Cirque
needed the impactof a marketing campaign to attract audiences; but had not money to do so. It is reported that Gilles Ste-Croixdawned a monkey suit and walked the streets of Toronto in a desperate act to garner interest in the show.Needless to say the stunt didn’t work; although this ‘personal’ marketing technique would be used by
Cirque
 more successfully in the future.The group had graduated from being buskers to circus performers following what is the natural trajectory in theindustry. While Laliberté and his partners had great dreams of taking the circus to the world; the obviousquestion in light of its lukewarm response from audiences was:
is the world interested in yet another circus?
Buoyed by the success of 
La Fête,
the group now more or less under the guidance of Lalibertéplanned to share their talents on a grander scale. In 1983 as the province was preparing tocelebrate the 450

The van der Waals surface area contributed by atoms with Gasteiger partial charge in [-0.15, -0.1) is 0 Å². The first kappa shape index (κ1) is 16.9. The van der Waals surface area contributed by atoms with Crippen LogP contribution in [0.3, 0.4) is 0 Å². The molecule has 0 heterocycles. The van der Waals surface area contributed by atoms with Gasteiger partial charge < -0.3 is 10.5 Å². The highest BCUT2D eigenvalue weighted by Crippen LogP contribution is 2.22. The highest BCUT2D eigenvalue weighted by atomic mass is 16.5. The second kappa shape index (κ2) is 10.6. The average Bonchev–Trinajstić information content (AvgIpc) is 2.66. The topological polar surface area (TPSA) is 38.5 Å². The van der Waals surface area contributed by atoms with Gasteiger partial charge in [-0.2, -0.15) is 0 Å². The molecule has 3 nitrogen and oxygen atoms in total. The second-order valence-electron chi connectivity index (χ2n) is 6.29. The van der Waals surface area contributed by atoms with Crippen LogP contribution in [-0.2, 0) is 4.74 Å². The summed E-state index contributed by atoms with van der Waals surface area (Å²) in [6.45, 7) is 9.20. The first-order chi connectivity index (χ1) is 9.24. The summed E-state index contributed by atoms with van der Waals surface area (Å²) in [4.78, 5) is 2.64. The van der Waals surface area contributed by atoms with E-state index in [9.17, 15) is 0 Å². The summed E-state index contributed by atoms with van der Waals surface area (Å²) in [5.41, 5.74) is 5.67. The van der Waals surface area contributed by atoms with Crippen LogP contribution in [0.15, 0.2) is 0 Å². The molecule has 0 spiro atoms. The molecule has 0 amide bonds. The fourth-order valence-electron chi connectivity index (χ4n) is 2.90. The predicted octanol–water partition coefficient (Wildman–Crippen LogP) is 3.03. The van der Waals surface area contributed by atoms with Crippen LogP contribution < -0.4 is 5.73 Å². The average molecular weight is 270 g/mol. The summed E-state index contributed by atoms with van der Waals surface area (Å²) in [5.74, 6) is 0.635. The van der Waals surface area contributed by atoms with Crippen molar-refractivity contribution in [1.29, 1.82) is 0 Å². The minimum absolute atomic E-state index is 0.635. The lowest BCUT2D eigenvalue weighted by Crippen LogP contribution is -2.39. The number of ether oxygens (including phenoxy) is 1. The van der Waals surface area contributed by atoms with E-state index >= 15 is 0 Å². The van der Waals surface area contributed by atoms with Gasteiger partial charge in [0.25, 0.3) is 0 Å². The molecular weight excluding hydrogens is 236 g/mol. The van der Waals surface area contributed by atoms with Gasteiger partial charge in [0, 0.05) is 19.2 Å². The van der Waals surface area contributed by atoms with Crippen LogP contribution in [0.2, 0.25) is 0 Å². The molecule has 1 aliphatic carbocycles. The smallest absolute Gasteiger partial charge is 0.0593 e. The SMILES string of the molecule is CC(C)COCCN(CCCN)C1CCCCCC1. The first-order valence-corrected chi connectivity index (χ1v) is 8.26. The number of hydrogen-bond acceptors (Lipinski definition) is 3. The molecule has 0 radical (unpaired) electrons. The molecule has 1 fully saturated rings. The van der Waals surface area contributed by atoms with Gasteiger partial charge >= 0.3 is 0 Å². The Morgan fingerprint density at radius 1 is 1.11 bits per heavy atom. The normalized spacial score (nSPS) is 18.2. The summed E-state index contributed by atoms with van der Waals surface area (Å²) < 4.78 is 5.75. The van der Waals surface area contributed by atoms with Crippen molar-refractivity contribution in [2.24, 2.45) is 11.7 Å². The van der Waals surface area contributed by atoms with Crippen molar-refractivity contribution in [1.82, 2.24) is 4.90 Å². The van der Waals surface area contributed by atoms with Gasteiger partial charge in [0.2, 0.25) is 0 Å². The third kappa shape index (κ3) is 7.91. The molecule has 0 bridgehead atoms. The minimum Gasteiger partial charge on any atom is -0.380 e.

th
anniversary of Jacque Cartier’s arrival in Canada the following year, Lalibertémoved the group to Montreal and applied to the Quebec government for funding to participate inthe festivities. The province sought the means to translate the Cartier festivities across theprovince, so Laliberté proposed a travelling streetperformance, obviously familiar territory, and received$1.5 million in funding from the province. This was thebeginning of a relationship with the Quebec governmentthat would be desperately needed in years to come.Taking a step back, the trio and their troupe were engaging in one of the oldest occupations –
 
 busking. Simply put they were performing for money. While I’m sure like most buskers, Ste-Croixet al. performed for the fun or love of their art; quite frankly it would be hard to envision such anact entertaining the world; simply because major cities in almost every continent had century oldtraditions of such acts – was
Les Échassier 
really any different?